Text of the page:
Friday, May 9, 2014

Via Francigena Overview

On May 14, Linda and I leave for a 50 day trip to hike approximately 650 miles on the Via Francigena, from Lausanne, Switzerland to Rome.  Because of snow, the pass over the Alps doesn't open until mid-June.  As a result we have divided the walk into two pieces:

     1.  "Southern segment" from Milan to Rome.  We will take 35 days (May 15 to June 18) to walk 460 miles for this portion.  This is slightly shorter than our 500 mile hike on the Camino de Santiago last year.

     2.  "Northern segment" from Lausanne to Milan.  On Jun 19, we will fly from Rome to Switzerland to begin the northern portion.  We will take 13 days to hike approximately 180 miles over the Alps and on to Milan.  

On July 2, we will finally return to the USA, just in time to celebrate the 4th of July!

Here's an interesting statistic about our hike:  our total climb on this hike will be approximately 80,000 feet!    The combination of the Alps and the various mountains of Italy will make this a particularly challenging hike.

The map above depicts a broad overview of our journey.  Similar to the Camino de Santiago in Spain, the Via Francigena (I'll just shorten this to VF going forward) is an ancient Catholic religious pilgrimage.  The total route of approximately 1000 miles begins in Cantebury, England, then cross the English Channel (perhaps the true believers walked on water across the channel...?), on through France, into Switzerland, before entering Italy and ending in St Peter's square in the Vatican.  The VF (translated from Italian means the road from France) dates back to the 9th century.

Similar to the Camino, we maintain a "passport" where we collect stamps of churches, hotels, restaurants, to document our journey along the way. At the conclusion of the hike, we present our passport to officials at the Vatican and are issued a certificate of completion called the  "Testimonimum".

The VF differs from the Camino de Santiago in many significant ways.  The first is that the Camino is a far more popular and developed walk.  In 2012, approximately 200,000 people from around the world walked the Camino; only 1200 hiked the VF.   The Camino is a very well marked trail, with excellent infrastructure for food and lodging, whereas the VF is often poorly marked, with infrastructure lacking.  While the Camino certainly includes many hilly and mountainess areas, the total climb on the VF is far more than the Camino, primarily due to the climb over the Alps.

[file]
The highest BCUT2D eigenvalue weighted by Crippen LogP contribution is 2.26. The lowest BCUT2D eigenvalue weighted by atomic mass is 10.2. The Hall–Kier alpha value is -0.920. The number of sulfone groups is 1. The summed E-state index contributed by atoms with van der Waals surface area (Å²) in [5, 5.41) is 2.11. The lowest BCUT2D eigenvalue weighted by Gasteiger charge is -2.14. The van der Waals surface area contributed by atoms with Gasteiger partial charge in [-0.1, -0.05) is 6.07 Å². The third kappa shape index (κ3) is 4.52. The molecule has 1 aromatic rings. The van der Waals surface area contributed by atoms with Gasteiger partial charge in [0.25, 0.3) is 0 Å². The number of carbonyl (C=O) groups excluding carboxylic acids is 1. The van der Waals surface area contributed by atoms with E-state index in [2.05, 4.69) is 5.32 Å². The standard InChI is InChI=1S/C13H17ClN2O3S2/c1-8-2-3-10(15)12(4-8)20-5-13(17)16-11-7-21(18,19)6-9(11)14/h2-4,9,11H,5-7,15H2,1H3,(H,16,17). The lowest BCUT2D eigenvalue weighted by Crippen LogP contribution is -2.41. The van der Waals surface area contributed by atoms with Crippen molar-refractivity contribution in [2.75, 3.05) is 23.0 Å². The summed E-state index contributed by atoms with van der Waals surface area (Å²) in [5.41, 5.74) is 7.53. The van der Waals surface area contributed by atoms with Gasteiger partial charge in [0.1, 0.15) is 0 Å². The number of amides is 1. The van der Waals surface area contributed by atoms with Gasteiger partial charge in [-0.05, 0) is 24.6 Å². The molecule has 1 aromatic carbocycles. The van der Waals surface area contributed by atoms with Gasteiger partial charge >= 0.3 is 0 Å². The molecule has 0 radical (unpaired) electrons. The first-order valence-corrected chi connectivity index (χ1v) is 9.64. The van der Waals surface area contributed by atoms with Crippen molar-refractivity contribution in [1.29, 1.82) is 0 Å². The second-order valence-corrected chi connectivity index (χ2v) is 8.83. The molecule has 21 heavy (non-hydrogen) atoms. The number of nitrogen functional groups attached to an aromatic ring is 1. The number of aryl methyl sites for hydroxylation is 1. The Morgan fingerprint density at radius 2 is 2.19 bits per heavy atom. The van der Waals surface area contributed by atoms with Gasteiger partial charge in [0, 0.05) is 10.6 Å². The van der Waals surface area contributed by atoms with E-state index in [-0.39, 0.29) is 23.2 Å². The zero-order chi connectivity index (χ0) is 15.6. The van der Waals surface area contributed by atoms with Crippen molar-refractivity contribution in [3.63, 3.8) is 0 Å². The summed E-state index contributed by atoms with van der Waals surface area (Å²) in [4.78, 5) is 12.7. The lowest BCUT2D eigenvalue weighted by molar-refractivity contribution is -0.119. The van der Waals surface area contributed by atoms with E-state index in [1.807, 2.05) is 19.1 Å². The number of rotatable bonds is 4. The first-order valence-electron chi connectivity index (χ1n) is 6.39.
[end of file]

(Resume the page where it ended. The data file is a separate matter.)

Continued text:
The VF is growing in popularity and improving every year.  I get the impression that the Italians have woken up to the fact that this is a great tourist business opportunity.  No question, the Spaniards figured this out, and turned the Camino into a real profit center.  Some of you may recall my comments from the Camino about the various ways the churches figured out how to monetize the hikers.

Over the past few months, I have developed a day by day itinerary for our hike, and even made hotel reservations for every night!  I have scoured through numerous books, web sites, maps, etc to figure out a  daily route and find lodging close to the trail.  There is nothing worse than hiking 15 or 20 miles over a long day, only to discover that your hotel is 3 miles off the trail!

If history is any guide, I have made several mistakes in my planning assumptions, hotel booking, etc.  My friends, that is part of the fun of traveling!  We still tell stories about my booking errors from trips 20 years ago!  We have always lived to tell the stories, and learned to adapt to circumstances along the way!

As the family linguist, Linda has been vigorously studying Italian the past 5 months.  Linda studies several hours every day, using Rosetta Stone and a great iPad app called duo lingo.  Linda has successfully written several letters in Italian to hotels in Italy (at least we think they were successful- we received a reply back!).  As you all know (and this blog proves), I struggle even in English, so it is reassuring to have Linda's outstanding language skills as we travel!

There are several very popular tourist areas we will be traveling through, including Cinque Terre, Tuscany, Rome, etc and amazingly, many of these hotels were sold out in Feb for the May/June timeframe.  While we will largely remain on the VF trail, we will be taking several off-trail side trips during the hike, such as spending a few days in the Cinque Terre, a day in Parma (home of cheese and ham!), extra days in Sienna, Rome, etc.  Italy has always been one of our favorite places in the world and we are looking forward to seeing it from ground level!

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